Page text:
The high point (or maybe the low point) of Bund activities was a rally at Madison Square Gardens on February 20, 1939. Kuhn called it a “mass demonstration for true Americanization.” Twenty-two thousand members attended. They carried banners with antisemitic messages taken straight from the Nazi handbook:** “Wake up America! Smash Jewish Communism!” “Stop Jewish Domination of Christian Americans.” They gave the Nazi salute to three-story tall banners depicting George Washington, flanked by swastikas.
One hundred thousand anti-Nazi protestors, also carrying banners, surrounded Madison Square Gardens. A few protestors managed to get into the rally. A Jewish plumber named Isadore Greenbaum made his way onto the stage and interrupted Fritz Kuhn’s address, screaming “Down with Hitler.” Bund storm troopers beat him right on the stage until the police intervened and got him to safety. The storm troopers were more gentle with celebrity journalist Dorothy Thompson,*** who shouted “bunk” from the audience. They surrounded her and escorted her from the building.
Within a year, the organization had crumbled. Kuhn was convicted of forgery and embezzlement and other leaders of the Bund was interned as a dangerous alien. By the end of December 1941, following the attack on Pearl Harbor and Germany’s declaration of war against the United States, the government outlawed the Bund.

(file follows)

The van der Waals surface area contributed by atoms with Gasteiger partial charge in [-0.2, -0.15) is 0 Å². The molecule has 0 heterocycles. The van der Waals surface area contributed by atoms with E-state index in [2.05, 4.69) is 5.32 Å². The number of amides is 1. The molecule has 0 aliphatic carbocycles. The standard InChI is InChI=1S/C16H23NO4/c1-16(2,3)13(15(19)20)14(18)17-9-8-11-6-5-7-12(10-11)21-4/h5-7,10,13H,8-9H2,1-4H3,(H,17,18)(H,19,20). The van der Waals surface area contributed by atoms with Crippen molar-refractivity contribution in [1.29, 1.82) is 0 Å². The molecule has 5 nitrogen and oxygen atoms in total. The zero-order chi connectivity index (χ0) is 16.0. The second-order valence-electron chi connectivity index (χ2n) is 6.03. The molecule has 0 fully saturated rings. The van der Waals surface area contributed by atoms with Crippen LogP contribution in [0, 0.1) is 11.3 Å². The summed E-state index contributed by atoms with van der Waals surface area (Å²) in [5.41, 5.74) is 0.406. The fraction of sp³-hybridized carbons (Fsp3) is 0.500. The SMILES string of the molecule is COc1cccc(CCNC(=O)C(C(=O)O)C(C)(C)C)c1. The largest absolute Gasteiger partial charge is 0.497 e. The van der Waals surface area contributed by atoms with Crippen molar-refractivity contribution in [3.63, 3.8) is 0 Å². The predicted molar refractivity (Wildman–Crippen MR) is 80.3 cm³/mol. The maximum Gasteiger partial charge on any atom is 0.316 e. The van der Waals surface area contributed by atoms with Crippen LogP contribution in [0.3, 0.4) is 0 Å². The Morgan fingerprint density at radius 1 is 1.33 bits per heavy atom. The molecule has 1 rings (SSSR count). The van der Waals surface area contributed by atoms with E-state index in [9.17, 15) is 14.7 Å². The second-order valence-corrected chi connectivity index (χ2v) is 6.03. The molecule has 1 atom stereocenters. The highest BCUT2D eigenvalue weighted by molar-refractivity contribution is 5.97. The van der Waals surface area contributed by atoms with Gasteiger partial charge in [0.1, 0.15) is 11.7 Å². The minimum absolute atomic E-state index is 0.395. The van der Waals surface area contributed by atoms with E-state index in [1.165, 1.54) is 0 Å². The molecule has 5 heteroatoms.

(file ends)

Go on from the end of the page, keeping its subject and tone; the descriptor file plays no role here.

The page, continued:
* I LOVE it when you guys suggest blog topics. Sometimes I actually know stuff about the question. Sometimes I have to rabbit-hole it. Either way, I’m a happy history nerd. Today’s post is a combination.
**The more I read about him, the less respect I have for the man.
***Not a literal Nazi handbook. Though Germany did create a horrifying handbook for its athletes at the time of the 1936 Berlin Olympics.
***You didn’t think I was going to get through this without mentioning a woman journalist did you?
If you want to know more about American Nazis in the years before World War II, I strongly recommend Arnie Bernstein’s Swastika Nation.
World War II ended, literally, with a bang. In some ways it began with a whimper. First Germany and then the Soviet Union invaded Poland in September 1939* After Warsaw officially surrendered to Germany on September 28, active hostilities slowed on the Western front. Germany consolidated its hold on Poland. Britain and France built up their forces, took defensive positions along the Franco-Belgian border,—and waited. Hostilities resumed again in April, 1940, when Germany invaded Norway.
I’ve always known this period of relative inactive as the “phoney war”—a term attributed to isolationist Senator William E Borah of Idaho, who stated on September 30, 1939, that “there is something phony about this war.”** I was surprised to learn that several alternative nicknames were popular at the time: the British “Bore War”, the German “Sitzkrieg" (or sitting war), and, my personal favorite, Winston Churchill’s poetic “Twilight War.”
*I don’t know about you, but my World History class left out, or perhaps minimized, the fact that the Soviet Union also invaded Poland. In fact, the German-Soviet non-aggression pact that was signed in August 1939 provided for more than non-aggression. It included secret protocols that partitioned Poland between Germany and Russia. Again.
**Borah is best known for the things he led the charge against: the Versailles Treaty (which the United States did not sign), the League of Nations (which the United States did not join), and giving women the right to vote .